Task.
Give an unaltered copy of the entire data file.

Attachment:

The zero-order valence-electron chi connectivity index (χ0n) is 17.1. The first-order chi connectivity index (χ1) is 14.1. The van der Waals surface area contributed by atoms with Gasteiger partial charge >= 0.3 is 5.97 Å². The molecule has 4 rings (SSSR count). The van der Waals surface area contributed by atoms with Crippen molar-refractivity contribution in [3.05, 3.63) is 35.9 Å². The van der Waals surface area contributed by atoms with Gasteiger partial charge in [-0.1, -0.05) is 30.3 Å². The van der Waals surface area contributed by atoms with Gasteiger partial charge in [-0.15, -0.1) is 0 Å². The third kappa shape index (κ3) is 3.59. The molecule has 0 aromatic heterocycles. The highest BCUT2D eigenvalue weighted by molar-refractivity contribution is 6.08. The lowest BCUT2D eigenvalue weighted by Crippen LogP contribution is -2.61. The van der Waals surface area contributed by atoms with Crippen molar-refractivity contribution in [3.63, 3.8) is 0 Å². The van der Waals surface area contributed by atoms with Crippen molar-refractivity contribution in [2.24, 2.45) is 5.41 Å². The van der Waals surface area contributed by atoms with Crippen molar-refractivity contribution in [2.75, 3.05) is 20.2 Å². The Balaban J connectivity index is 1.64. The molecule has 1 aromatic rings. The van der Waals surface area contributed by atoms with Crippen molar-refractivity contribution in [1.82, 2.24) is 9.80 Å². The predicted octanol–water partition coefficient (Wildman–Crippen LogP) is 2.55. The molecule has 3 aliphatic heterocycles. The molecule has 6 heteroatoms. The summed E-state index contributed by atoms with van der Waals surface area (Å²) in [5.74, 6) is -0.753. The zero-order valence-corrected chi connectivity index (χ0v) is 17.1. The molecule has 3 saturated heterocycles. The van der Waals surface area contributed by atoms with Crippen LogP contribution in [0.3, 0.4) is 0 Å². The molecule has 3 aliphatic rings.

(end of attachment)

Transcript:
The zero-order valence-electron chi connectivity index (χ0n) is 17.1. The first-order chi connectivity index (χ1) is 14.1. The van der Waals surface area contributed by atoms with Gasteiger partial charge >= 0.3 is 5.97 Å². The molecule has 4 rings (SSSR count). The van der Waals surface area contributed by atoms with Crippen molar-refractivity contribution in [3.05, 3.63) is 35.9 Å². The van der Waals surface area contributed by atoms with Gasteiger partial charge in [-0.1, -0.05) is 30.3 Å². The van der Waals surface area contributed by atoms with Gasteiger partial charge in [-0.15, -0.1) is 0 Å². The third kappa shape index (κ3) is 3.59. The molecule has 0 aromatic heterocycles. The highest BCUT2D eigenvalue weighted by molar-refractivity contribution is 6.08. The lowest BCUT2D eigenvalue weighted by Crippen LogP contribution is -2.61. The van der Waals surface area contributed by atoms with Crippen molar-refractivity contribution in [3.63, 3.8) is 0 Å². The van der Waals surface area contributed by atoms with Crippen molar-refractivity contribution in [2.24, 2.45) is 5.41 Å². The van der Waals surface area contributed by atoms with Crippen molar-refractivity contribution in [2.75, 3.05) is 20.2 Å². The Balaban J connectivity index is 1.64. The molecule has 1 aromatic rings. The van der Waals surface area contributed by atoms with Crippen molar-refractivity contribution in [1.82, 2.24) is 9.80 Å². The predicted octanol–water partition coefficient (Wildman–Crippen LogP) is 2.55. The molecule has 3 aliphatic heterocycles. The molecule has 6 heteroatoms. The summed E-state index contributed by atoms with van der Waals surface area (Å²) in [5.74, 6) is -0.753. The zero-order valence-corrected chi connectivity index (χ0v) is 17.1. The molecule has 3 saturated heterocycles. The van der Waals surface area contributed by atoms with Crippen LogP contribution in [0.3, 0.4) is 0 Å². The molecule has 3 aliphatic rings.